(Tuesday, 23rd Sep, 2014)
Typhoid fever is a life threatening illnes which is caused by the bacterium Salmonella typhi. It lives in humans and people with the disease carry the bacteria in their bloodstream and intestinal tract. A small number of people may recover from typhoid fever but still carry the bacteria.
Typhoid fever is transmitted through food and drink which has been handled by a person who is shedding S. typhi. Another method of transmission is through contaminated water used for drinking or washing food. Once the bacteria is consumed, it multiplies and speads into the blood stream causing high fever, stomach pains, headache or loss of appetite. It may also cause a rash. Diagnosis is based on analysis of a stool or blood sample.
Typhoid fever is common in most parts of the world apart from developed countries such as Western Europe, the US, Canada, Australia and Japan. It is estimated that typhoid affects 12.5 million people each year. Therefore, it is strongly advisable to take precautions if you are travelling to regions where you will be at risk.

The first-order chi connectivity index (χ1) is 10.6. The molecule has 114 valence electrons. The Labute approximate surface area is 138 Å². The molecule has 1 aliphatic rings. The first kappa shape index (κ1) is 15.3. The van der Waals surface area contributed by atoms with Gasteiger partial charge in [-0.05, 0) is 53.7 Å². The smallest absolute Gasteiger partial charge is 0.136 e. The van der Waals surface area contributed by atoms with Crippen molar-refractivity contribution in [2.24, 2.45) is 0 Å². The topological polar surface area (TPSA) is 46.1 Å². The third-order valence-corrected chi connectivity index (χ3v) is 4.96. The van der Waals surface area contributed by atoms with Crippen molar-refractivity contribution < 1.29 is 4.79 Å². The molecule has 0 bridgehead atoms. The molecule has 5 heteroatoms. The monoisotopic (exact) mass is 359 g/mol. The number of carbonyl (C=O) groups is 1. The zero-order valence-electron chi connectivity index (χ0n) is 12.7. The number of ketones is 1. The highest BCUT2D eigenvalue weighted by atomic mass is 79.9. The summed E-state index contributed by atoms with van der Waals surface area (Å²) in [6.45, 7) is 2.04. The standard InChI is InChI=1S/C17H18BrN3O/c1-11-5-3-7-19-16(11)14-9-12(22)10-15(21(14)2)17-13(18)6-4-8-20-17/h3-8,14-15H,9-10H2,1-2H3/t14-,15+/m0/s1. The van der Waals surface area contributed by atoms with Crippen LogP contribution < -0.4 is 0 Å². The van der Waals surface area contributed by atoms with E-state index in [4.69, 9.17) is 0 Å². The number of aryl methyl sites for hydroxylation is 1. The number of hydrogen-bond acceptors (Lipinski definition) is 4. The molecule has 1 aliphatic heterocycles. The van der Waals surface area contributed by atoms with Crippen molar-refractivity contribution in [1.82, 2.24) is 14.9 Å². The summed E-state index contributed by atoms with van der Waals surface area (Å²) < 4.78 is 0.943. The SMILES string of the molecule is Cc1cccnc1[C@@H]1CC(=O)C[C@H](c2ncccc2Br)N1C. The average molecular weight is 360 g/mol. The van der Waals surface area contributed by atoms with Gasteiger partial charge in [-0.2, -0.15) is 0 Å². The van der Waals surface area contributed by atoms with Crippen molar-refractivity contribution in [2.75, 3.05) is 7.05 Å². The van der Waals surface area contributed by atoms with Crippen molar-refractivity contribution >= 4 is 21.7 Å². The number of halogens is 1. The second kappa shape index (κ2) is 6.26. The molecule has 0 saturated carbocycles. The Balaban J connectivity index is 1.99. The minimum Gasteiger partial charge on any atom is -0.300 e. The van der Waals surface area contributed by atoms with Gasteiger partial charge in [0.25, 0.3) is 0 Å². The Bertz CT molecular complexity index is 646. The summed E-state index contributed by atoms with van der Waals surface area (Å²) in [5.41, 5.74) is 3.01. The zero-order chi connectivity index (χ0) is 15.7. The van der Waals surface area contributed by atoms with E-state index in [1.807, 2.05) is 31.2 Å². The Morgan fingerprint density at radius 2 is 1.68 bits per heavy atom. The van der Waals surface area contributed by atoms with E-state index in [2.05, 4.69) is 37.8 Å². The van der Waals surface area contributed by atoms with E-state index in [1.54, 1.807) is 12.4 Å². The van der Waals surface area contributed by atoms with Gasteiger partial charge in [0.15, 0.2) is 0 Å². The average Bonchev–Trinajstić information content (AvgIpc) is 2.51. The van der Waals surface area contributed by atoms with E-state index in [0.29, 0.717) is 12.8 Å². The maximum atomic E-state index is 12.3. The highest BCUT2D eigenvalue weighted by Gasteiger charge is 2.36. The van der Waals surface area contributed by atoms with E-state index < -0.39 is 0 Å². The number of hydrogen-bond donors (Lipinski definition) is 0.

The mainstay of prevention is vaccination. You will need to visit your GP or clinic at least one week before travelling in order for the vaccination to work.
However, vaccines may not be fully effective so it is vital to avoid risky foods. Being careful with what you eat and drink will also help protect you from other illnesses such as diarrhoea, hepatitis A, dysentry and cholera.
The phrase Boil it, cook it, peel it or forget it! sums up the advice to travellers. Prevention tips include:
If you suspect you have typhoid fever, see a doctor immediately. Antibiotics are used to treat the disease and within 2-3 days, symptoms will subside. However, it is estimated that 20% of those who do not seek treatment die from complications.
It is recommended that people who are being treated for typhoid should:
Your GP or vaccination centre will be able to advise you on the precautions necessary for travel to various regions. Travel vaccination information is also available at www.cdc.gov/travel/. The Tropical Medical Bureau, www.tmb.ie is a useful Irish source of information on travel health.
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